Wind farm tax clawback would bankrupt schools in Michigan’s ‘Thumb’

Wind turbines are often sold to rural local governments as a means of bolstering their budgets and allowing them to offer additional services for their residents or offset other taxes. However, this relationship can turn ugly.

This is the situation in Tuscola County, Michigan, where Consumers Energy is attempting to claw back tax revenues paid to the Unionville-Sebewing Area Schools. According to Michigan Live:

The rural district of about 680 students in Tuscola County is facing down a financial abyss thanks to the state’s largest energy provider, which is attempting to claw back nearly $1.2 million in disputed tax revenues levied on wind power turbines.

Officials say the case threatens to wipe out district fund balances and toss them into deficit status with the state. Jobs and programming would be cut.

“It’s essentially like bankrupting a business,” said Josh Hahn, superintendent of Unionville-Sebewing schools. “It would devastate our district.”

The clawback would affect more than just schools. It would also affect townships, libraries, the sheriff’s office, and other county programs that fund veterans services and meals for senior citizens.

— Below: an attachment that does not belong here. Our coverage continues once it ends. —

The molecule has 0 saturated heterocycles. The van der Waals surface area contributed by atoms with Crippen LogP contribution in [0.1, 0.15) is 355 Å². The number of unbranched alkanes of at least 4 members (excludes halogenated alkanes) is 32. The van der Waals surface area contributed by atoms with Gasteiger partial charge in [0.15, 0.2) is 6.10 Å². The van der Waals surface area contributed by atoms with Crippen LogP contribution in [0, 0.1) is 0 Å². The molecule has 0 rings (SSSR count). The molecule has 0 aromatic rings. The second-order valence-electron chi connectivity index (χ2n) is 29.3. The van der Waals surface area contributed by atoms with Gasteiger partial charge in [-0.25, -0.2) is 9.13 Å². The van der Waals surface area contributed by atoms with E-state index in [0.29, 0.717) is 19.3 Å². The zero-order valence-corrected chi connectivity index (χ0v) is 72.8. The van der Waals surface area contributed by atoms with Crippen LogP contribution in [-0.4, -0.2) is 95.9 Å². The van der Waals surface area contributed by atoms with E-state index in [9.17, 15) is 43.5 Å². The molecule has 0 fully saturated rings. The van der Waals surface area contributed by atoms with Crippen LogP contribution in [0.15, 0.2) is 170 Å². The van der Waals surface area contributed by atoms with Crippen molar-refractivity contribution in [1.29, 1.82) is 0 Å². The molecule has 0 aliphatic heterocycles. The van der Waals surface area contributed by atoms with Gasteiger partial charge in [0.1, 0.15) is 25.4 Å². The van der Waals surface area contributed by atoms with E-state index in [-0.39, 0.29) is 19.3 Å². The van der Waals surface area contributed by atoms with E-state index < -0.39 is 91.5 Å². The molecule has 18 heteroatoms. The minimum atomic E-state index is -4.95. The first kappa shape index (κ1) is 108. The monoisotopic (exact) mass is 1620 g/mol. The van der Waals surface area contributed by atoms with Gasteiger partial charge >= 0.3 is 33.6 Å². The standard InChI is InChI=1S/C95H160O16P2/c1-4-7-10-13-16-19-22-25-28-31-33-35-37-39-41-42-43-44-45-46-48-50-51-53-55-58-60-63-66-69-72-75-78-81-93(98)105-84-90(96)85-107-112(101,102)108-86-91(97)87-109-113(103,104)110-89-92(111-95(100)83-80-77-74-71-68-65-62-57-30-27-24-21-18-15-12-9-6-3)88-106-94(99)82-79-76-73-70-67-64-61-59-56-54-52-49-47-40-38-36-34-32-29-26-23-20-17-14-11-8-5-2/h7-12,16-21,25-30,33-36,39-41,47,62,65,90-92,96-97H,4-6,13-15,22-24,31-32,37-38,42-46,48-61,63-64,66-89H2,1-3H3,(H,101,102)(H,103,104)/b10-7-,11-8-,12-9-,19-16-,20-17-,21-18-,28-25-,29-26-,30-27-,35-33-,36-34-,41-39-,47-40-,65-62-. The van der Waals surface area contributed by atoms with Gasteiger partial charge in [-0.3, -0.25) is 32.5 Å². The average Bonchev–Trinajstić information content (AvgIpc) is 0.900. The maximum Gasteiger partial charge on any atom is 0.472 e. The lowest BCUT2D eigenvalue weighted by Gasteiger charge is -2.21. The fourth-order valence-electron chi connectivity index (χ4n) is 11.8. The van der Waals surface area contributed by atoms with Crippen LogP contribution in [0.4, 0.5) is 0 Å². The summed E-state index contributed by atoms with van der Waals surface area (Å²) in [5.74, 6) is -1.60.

The discrepancy over how much tax revenue the wind turbines generate stems back to a formula established in 2007 that set the tax liability of each turbine based on 100 percent of its value in the first year of operation, with the turbine depreciating to 30 percent by year 15.

However, a 2011 change in tax policy by the State Tax Commission reduced the initial tax liability for each wind turbine to only 80 percent in the first year and accelerated the depreciation, so the turbines reached 30 percent after six years.

Some local governments, not realizing the tax terms for the wind turbines had been changed retroactively, assessed turbines using the original calculation, leading to higher tax revenues for the government that Consumers Energy now wants to claw back.

Local governments in Minnesota should keep this experience in the back of their minds when approached by wind turbine companies, either by holding more of the revenue in escrow in case Minnesota companies attempt the same type of claw back or by speaking with their attorneys about the possibility of ensuring terms of contracts cannot be altered after the fact.